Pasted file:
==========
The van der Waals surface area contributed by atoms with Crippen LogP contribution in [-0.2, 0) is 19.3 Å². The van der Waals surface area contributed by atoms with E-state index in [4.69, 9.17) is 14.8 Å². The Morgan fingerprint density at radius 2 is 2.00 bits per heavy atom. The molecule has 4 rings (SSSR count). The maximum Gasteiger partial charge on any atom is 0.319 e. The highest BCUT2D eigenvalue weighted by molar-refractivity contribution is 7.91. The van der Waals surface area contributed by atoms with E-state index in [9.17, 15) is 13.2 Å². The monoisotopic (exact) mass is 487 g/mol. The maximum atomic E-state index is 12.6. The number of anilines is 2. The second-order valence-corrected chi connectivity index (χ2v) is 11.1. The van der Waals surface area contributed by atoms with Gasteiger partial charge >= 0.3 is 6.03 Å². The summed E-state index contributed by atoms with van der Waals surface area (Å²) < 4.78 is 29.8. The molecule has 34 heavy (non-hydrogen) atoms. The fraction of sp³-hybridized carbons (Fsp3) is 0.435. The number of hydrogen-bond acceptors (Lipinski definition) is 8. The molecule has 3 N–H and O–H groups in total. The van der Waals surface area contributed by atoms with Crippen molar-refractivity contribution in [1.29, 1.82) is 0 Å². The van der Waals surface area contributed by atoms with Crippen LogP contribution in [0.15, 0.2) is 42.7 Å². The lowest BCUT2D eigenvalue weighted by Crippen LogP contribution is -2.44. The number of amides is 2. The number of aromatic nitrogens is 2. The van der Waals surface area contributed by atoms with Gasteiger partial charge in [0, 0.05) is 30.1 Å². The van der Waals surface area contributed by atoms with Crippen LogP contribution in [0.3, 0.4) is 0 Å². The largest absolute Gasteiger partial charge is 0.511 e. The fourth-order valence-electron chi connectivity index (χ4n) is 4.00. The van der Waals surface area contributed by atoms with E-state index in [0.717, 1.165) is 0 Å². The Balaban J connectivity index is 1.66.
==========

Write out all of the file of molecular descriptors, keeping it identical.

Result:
The van der Waals surface area contributed by atoms with Crippen LogP contribution in [-0.2, 0) is 19.3 Å². The van der Waals surface area contributed by atoms with E-state index in [4.69, 9.17) is 14.8 Å². The Morgan fingerprint density at radius 2 is 2.00 bits per heavy atom. The molecule has 4 rings (SSSR count). The maximum Gasteiger partial charge on any atom is 0.319 e. The highest BCUT2D eigenvalue weighted by molar-refractivity contribution is 7.91. The van der Waals surface area contributed by atoms with E-state index in [9.17, 15) is 13.2 Å². The monoisotopic (exact) mass is 487 g/mol. The maximum atomic E-state index is 12.6. The number of anilines is 2. The second-order valence-corrected chi connectivity index (χ2v) is 11.1. The van der Waals surface area contributed by atoms with Gasteiger partial charge >= 0.3 is 6.03 Å². The summed E-state index contributed by atoms with van der Waals surface area (Å²) < 4.78 is 29.8. The molecule has 34 heavy (non-hydrogen) atoms. The fraction of sp³-hybridized carbons (Fsp3) is 0.435. The number of hydrogen-bond acceptors (Lipinski definition) is 8. The molecule has 3 N–H and O–H groups in total. The van der Waals surface area contributed by atoms with Crippen molar-refractivity contribution in [1.29, 1.82) is 0 Å². The van der Waals surface area contributed by atoms with Crippen LogP contribution in [0.15, 0.2) is 42.7 Å². The lowest BCUT2D eigenvalue weighted by Crippen LogP contribution is -2.44. The number of amides is 2. The number of aromatic nitrogens is 2. The van der Waals surface area contributed by atoms with Gasteiger partial charge in [0, 0.05) is 30.1 Å². The van der Waals surface area contributed by atoms with Crippen LogP contribution in [0.3, 0.4) is 0 Å². The largest absolute Gasteiger partial charge is 0.511 e. The fourth-order valence-electron chi connectivity index (χ4n) is 4.00. The van der Waals surface area contributed by atoms with E-state index in [0.717, 1.165) is 0 Å². The Balaban J connectivity index is 1.66.